In the play itself, Peter Nicholls was excellent as the Shrew, Katharina. His voice was loud and clear, with plenty of modulation, and in his facial expressions he surpassed any other person in the play. His understanding of the part, and the way in which he changed from the violent and unpleasant shrew to a faithful and devoted wife, were quite unusual for a boy of 13. Bianca, sister to the shrew (Howard Mayes), was a pleasing combination of long-suffering and wiliness. Baptista (Norman Sneesby) was a well-characterised part, not at all overdone, and the same naturalness applies to Vincentio (Stanley Ball), who performed the difficult task of simulating an old man's voice and at the same time keeping it loud and remarkably clear.

Petruchio (Herbert Walton) and Grumio (Richard Watts), his servant, were well portrayed; Walton really got into the part of the swashbuckling Petruchio, and his voice harmonized with the verve and gusto of his actions. Grumio, however, stole nearly every scene in which he appeared; his clowning and expressions, especially with the property horse, were a joy to watch; he should make a good Falstaff.

As suitors to Bianca, Gremio (Harry Singer), Hortensio (Vincent Martin), and Lucentio (Eric Fordham) were quite good. Singer, a Czech, spoke well and used his hands to good effect; Hortensio had one of the clearest voices in the cast, and he made full use of facial expression. George Wells did well as the widow who became Hortensio's wife.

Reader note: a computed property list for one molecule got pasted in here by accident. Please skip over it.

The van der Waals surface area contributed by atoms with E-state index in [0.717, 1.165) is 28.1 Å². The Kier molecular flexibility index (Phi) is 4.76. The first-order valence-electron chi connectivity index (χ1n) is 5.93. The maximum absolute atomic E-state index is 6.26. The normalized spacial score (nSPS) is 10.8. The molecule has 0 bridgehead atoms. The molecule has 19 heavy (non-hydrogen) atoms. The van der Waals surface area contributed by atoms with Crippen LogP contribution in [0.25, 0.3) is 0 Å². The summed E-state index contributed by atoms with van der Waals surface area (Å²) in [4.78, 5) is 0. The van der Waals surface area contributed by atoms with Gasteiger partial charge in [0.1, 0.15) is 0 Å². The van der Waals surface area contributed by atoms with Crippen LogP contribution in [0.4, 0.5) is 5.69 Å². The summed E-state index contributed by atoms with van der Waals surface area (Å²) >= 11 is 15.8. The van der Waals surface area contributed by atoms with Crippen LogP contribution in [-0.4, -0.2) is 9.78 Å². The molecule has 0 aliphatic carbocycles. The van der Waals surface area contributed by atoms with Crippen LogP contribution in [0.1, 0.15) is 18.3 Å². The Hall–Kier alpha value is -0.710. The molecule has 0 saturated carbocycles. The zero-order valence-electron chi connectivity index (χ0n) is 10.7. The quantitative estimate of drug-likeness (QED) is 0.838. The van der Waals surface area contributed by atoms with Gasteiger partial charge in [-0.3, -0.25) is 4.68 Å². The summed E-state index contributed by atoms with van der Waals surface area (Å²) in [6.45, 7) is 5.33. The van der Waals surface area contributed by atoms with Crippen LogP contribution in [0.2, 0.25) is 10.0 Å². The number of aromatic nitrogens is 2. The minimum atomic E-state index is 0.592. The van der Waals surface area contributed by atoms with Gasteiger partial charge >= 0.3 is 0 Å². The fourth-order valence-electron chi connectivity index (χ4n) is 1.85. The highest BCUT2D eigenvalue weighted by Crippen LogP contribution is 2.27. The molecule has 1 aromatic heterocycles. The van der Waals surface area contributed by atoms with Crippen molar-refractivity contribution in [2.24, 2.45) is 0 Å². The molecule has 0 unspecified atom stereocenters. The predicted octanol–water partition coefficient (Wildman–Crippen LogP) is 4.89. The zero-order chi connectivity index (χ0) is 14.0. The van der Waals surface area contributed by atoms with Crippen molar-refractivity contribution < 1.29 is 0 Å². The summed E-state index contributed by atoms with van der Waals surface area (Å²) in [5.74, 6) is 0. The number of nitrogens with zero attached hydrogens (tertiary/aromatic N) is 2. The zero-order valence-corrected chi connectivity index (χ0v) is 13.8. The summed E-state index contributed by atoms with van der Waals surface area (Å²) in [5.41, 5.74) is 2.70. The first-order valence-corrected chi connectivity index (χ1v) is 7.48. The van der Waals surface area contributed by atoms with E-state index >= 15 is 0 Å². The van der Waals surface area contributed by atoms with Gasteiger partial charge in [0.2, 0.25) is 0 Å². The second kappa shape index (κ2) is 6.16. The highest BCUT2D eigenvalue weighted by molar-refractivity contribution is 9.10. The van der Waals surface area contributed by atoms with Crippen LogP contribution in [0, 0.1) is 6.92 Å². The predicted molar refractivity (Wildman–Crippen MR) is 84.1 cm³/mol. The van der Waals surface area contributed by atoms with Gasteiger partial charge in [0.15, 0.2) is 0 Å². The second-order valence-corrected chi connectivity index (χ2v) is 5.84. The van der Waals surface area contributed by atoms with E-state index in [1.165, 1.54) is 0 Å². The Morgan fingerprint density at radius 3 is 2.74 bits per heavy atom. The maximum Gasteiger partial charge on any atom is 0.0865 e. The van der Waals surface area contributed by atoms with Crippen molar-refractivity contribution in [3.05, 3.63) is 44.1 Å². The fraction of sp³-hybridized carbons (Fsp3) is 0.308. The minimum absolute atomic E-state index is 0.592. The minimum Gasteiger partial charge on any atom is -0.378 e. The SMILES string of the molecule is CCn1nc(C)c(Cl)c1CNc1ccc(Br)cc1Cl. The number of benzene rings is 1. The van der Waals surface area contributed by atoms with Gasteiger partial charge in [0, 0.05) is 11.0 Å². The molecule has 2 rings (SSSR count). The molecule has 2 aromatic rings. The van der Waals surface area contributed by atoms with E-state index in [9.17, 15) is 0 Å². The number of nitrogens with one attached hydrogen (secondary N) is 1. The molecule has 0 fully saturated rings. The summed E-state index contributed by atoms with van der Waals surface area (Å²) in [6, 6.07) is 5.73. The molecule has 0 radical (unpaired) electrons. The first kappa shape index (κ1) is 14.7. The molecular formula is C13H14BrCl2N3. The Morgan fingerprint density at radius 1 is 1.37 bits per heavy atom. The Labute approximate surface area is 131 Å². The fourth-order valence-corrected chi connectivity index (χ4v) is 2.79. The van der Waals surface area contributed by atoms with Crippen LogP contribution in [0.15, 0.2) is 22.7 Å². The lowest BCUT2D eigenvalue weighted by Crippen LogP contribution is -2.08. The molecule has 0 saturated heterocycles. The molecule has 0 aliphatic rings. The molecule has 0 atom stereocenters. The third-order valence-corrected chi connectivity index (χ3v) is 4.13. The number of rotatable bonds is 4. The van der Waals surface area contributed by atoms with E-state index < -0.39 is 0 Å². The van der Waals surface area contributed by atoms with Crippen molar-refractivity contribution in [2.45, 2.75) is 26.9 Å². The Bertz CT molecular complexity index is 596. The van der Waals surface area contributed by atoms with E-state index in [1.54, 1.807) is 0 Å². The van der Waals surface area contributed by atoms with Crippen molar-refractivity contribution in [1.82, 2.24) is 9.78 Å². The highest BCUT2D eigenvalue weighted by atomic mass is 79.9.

George Alps was very effective, both as the Pedant and, later, disguised as Vincentio. Tranio (Anthony Lavender) made a good servant to Lucentio, as did Biondello (John Tuck), the latter speaking up well. Petruchio's servants (Stanley Darby, Donald Knights, Kenneth Sykes, Peter Sykes, Michael Hepher) made up a comedy team of their own and worked together quite well. Robert Rynsard made a comical tailor, and Ivan Howlett looked well as a Haberdasher and, later, as a Tapster. Brian Webster was dashing as an officer.

The players received a well-deserved round of applause when they took their bow. The property horse (Alan Talbot and William Allen) came in for an ovation of its own, after wandering round the audience and then sitting on a step!


Wilkes Walton (1936) writes: This programme for The Taming of the Shrew has no date but was 1942, the year between School Cert and the Higher for me. The cricket book shows me opening the innings (for the first time ever) on 25th July 1942; we were batting second and I had to dash off (after eight overs) to get changed for the performance.

We never knew about the Induction since they never rehearsed with us. Fred Hockley had left and was probably waiting to go into the Fleet Air Arm.

I haven't got the cover so we shall never see Eric Fordham's design. I did not know Mrs Skipworth. I assume Mrs Banyard was where Cecil Crouch lodged. Mrs Gimbert was the HM's secretary and Herbert Peacock was the History master. Mr Copland was the Woodwork master and I assume that Mrs Fyson was the mother of Oliver and Mickey.

[Editor: Fred Hockley was among those who did not return from WW2]

If you have a review or photos for this production or took part in it please contact the Editor
This play was performed again in the mid 1950s and in 1971/2.

page created 14 Nov 2003: last update 13 Sep 2010